This is what Malaysians think about their breakfast

  • Nutrition
  • Wednesday, 31 Jul 2019

Coffee and eggs, along with bread, is a popular breakfast option among Malaysians.

Would it surprise you to know that it isn’t local favourites like nasi lemak and roti canai, or even just bread and butter or jam, that are the most popular breakfast choices for Malaysians?

Instead, a survey reveals that the most popular choices are coffee and eggs (30%), followed by tea and rice, and coffee and rice (both 22%).

However, popularity does not equal quality.

“It’s interesting that all of these options stated don’t really provide a complete healthy breakfast,” says Herbalife Nutrition Advisory Board chairman Dr Kent Bradley.

The Asia Pacific Healthy Breakfast Survey 2019 was commissioned by Herbalife Nutrition and included 11 countries in the region, including Malaysia.

Coffee and eggs could be healthier than nasi lemak, for instance, but it’s important to note that the recommended proportion of nutrients in a healthy breakfast is 40% carbohydrates, 30% protein and 30% fibre.

“Eggs have essential amino acids, but they also have a high level of cholesterol and very little fibre.

“It’s recommended to have 20-30 grammes of fibre per day, but most individuals probably consume only half of that,” says Dr Bradley, who is also Herbalife Nutrition’s Medical Affairs and Education vice-president.

There are abundant health benefits related to having breakfast regularly, and fortunately, the majority of Malaysians are aware of them.

They recognise that gaining energy (83%) is the number one advantage of having breakfast, followed by increasing their metabolism (49%), improving their personal well-being (39%), improving their mood (38%) and maintaining their weight (37%).

Considering that breakfast is indeed the most important meal of the day, it’s also encouraging to note that half of Malaysians (54%) fill up their stomach within two to three hours after waking up every day.

Consequently, 74% of them feel more energetic and productive post-breakfast.

“Our body goes through an overnight fasting period when we sleep.

“By eating within two to three hours after we get up, we can kickstart our metabolism and stave off hunger that may cause us to make unhealthy choices in order to address our cravings,” says Dr Bradley.

Breakfast, eating habits, nutrition, Dr Kent Bradley, eating on the go,
According to Dr Bradley, one way to improve the convenience and nutritional value of our breakfast is to have food that needs minimal preparation and can be eaten on the go. — AZLINA ABDULLAH/The Star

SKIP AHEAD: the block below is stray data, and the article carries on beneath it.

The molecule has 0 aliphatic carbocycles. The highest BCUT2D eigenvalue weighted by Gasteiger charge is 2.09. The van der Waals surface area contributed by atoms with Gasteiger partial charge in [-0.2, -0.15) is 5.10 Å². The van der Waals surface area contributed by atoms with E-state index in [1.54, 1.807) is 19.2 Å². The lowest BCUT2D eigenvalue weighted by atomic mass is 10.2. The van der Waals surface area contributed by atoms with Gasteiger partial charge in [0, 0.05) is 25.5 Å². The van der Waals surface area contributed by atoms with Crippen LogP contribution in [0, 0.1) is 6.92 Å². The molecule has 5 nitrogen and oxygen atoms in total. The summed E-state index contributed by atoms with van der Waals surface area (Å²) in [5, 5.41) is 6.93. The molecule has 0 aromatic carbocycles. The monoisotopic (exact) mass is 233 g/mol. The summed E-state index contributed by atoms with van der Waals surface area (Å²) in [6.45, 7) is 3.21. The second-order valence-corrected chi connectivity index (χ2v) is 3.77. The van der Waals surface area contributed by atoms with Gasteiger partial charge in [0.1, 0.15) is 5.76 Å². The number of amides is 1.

When it comes to preparing breakfast, the survey found that three-quarters of Malaysians are most influenced by convenience and accessibility, rather than the healthiness (39%) and nutritional value (37%) of their meal.

This is probably why one-third of Malaysians would buy their breakfast from an eatery, rather than prepare it from scratch (30%) or use processed food (24%) at home.

“Another way to incorporate convenience and nutritional value at home is to set aside food that can be eaten with minimal preparation and can be consumed on the go,” says Dr Bradley.

Although nine out of 10 Malaysians (94%) want to have a healthier meal in the morning, there are a few barriers that prevent them from doing so.

“The main issues in consuming a healthy breakfast are the desire for convenience (75%), lack of time (73%) and lack of money (36%), while one-third think it requires too much work,” says the nutritionist.

On the other hand, he suggests that lack of knowledge could contribute to Malaysians having less healthy breakfasts.

“For example, Malaysia’s third most popular breakfast option (which is a bowl of rice and eggs) has 400 calories (4g of fibre and 10g of protein) and has very low nutritional value.

“What we need to do now is teach the public on how to get better nutrition without the cost of the calories,” he says.

A complete breakfast that addresses our body’s needs should focus on a high density of protein, good sources of low calories, and adequate carbohydrates, fibre and multivitamins.

Spinach, two-egg omelettes and high-fibre wholegrain bread are good options, for example.

Dr Bradley notes however, that our protein intake should be spread throughout the day.

“The ideal protein for a person is 0.8g per kilogramme of body weight and it’d be great if it’s spread out evenly throughout the day.

“The body doesn’t store protein, but instead, uses it up, so it’s important to have some source of protein every three to six hours.

“Having a decent amount of protein consistently will help build our muscle. It’s extremely helpful to keep our metabolism high.

“Anything you can do to keep your muscle mass is really good and protein is a good way to do that,” he says.

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